Unionists tackle ideas to fight the fascist right
Workers at the MLK commemorative event sponsored by the AFL-CIO proposed a variety of ideas they think can help defeat the right wing that is responsible for attacks on workers, in addition to being responsible for the infamous attack on the Capitol on Jan. 6, 2021. | Jose Luis Magana/AP

WASHINGTON—When it comes to fighting the fascist right, there’s no shortage of ideas from union members—at least from those attending small-group discussions on the issue at the AFL-CIO’s Martin Luther King Jr. commemorative conference in D.C.

The Jan.14 seminars, led by AFL-CIO Associate General Counsel Raven Hall and federation Senior Field Representative Jocelyn Woodards, saw participants offer a wide range of tactics to combat the right—battling the same menace the legendary civil rights leader discussed at the federation’s 1961 convention.

The topic of fighting the right, whose main recent manifestation was the 1,000-Trumpite insurrection, invasion and attempted coup d’etat at the U.S. Capitol on Jan. 6, 2021, was a key theme of the conference. But as participants, especially African-Americans, noted, the right wing has oppressed people and voters of color for decades.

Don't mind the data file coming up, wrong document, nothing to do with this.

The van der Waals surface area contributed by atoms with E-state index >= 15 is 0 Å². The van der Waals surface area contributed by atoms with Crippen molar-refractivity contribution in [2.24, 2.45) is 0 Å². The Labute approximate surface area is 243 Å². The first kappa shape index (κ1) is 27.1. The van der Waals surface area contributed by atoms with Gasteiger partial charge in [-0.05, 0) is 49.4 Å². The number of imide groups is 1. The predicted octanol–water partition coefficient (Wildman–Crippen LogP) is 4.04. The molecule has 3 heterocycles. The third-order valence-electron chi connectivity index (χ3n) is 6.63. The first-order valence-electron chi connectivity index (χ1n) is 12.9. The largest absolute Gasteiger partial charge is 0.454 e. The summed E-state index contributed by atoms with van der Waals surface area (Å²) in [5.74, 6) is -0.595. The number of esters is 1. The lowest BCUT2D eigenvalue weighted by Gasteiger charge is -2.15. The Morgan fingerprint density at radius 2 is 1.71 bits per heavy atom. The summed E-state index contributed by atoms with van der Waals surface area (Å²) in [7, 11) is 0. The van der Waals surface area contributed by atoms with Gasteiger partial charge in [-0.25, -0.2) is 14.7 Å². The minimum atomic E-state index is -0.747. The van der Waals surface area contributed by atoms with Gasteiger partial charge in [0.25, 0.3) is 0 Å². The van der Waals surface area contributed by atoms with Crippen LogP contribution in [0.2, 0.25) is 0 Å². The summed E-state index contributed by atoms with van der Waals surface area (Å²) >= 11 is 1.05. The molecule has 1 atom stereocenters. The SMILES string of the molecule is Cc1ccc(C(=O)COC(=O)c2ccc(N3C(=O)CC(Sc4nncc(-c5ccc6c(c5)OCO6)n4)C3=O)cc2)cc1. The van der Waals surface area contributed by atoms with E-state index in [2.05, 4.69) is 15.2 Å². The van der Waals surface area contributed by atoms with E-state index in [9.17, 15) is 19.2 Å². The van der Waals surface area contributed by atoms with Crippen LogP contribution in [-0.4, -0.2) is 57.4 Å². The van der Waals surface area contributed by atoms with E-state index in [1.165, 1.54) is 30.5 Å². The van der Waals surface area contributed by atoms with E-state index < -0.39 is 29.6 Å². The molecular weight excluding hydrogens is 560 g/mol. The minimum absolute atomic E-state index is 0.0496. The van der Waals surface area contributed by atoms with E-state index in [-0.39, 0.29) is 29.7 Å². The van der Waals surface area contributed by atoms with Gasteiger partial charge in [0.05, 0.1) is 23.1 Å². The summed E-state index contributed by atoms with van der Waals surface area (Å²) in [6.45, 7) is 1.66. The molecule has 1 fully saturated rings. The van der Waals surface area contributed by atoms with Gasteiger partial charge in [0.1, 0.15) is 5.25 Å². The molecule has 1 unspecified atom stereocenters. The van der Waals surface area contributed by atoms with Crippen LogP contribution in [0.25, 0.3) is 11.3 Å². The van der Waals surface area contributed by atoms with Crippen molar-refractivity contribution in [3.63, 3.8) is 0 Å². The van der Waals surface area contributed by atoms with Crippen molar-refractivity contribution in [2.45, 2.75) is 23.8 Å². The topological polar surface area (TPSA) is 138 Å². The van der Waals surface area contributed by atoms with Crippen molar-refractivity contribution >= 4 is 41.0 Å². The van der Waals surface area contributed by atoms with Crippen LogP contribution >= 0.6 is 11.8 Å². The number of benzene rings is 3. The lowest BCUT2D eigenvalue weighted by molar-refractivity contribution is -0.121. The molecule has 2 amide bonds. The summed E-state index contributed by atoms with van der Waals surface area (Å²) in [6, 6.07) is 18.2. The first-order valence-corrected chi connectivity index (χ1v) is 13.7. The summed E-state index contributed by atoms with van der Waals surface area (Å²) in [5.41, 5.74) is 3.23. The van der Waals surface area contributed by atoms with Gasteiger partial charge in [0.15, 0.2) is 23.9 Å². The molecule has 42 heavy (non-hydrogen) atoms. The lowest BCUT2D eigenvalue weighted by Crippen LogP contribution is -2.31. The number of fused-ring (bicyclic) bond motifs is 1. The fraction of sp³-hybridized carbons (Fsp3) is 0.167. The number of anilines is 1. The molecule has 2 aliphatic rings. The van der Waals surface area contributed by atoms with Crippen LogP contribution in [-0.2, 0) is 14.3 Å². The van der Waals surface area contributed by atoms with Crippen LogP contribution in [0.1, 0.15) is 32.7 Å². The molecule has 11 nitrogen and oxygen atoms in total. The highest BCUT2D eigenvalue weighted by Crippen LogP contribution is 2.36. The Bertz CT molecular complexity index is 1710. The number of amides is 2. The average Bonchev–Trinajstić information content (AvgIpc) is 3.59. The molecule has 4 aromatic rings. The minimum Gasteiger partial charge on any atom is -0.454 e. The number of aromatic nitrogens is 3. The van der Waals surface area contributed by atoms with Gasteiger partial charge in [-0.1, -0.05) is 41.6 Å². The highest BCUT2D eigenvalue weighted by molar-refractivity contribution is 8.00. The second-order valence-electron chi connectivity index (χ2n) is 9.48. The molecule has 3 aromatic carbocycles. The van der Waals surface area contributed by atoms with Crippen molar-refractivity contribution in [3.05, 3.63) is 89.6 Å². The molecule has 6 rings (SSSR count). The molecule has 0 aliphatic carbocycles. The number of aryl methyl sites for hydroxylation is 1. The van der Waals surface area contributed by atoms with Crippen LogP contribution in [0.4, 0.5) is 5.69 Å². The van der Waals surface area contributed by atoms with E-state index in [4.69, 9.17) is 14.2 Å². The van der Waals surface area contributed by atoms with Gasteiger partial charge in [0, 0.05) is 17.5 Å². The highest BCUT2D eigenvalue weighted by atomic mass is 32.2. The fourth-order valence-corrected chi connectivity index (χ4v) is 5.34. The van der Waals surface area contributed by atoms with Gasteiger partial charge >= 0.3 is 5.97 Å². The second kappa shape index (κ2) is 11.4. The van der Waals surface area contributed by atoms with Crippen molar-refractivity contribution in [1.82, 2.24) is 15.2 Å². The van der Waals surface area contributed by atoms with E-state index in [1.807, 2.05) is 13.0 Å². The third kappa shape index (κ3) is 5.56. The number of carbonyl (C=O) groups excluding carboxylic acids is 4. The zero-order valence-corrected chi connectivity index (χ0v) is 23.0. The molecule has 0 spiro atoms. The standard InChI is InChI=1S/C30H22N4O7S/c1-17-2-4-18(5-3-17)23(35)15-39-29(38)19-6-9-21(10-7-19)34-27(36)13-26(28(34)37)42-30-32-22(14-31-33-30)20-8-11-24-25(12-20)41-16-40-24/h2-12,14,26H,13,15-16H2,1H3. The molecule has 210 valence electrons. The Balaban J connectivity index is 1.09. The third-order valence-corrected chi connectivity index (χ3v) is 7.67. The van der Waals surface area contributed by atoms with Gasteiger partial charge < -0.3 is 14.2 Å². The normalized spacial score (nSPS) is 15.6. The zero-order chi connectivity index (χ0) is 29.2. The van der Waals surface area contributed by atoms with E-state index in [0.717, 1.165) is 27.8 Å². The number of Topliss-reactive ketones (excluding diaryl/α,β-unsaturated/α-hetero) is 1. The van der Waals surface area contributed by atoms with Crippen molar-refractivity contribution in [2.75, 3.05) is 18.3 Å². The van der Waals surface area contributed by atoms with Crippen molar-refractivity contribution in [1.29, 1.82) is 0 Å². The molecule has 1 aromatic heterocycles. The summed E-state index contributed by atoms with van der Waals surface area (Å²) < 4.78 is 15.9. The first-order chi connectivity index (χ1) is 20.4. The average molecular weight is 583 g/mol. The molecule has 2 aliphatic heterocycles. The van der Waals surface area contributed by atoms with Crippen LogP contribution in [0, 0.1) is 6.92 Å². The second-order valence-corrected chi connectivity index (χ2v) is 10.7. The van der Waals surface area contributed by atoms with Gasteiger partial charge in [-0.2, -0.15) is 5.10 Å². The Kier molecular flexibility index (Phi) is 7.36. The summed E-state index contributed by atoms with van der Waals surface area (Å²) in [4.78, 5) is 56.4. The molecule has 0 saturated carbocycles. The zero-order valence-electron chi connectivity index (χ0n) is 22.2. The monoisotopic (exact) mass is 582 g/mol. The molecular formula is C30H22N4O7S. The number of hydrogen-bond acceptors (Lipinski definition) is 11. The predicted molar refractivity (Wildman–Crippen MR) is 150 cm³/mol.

Which means they’re familiar with what many call Jim Crow 2.0. That’s repression so bad, and not just in the South, that workers must develop new tactics to fight new subjugation methods which have spread to border states like Kentucky and northern states such as Iowa.

After all, when Kentucky reduces the total number of polling places statewide from 3,700 in 2018 to 200 and when Iowa’s draconian voter suppression law actually is worse than Georgia’s infamous statute—according to the state AFL-CIO’s Political Director Al Womble—workers have a big problem nationwide.

And there’s now one state that scrubs voters from the rolls if they miss one election, even a primary.

“We had some of the largest turnout” percentage-wise, “in the country in 2020,” Womble told the group, elaborating on examples Hall gave. “We had lines” at voting sites “a mile long, and the Republicans” who now have a stranglehold on state government “realized that the more people are physically voting, the more labor-supporting candidates are winning.”

Voting restrictions hit

So voting restrictions, Hall said, particularly aim at disenfranchising the voters who have proven to be the most-obstinate foes of the Radical Right’s tyrannical agenda: Voters of color, particularly Blacks.

Shades of the post-Reconstruction Era of literacy tests, license restrictions, whites-only Southern primaries—which the Supreme Court outlawed in 1944—and poll taxes, now banned by the U.S. Constitution, that reached as high as $400. Replacing those taxes are high fees people must pay for confirming ID documents, such as drivers’ licenses and birth certificates.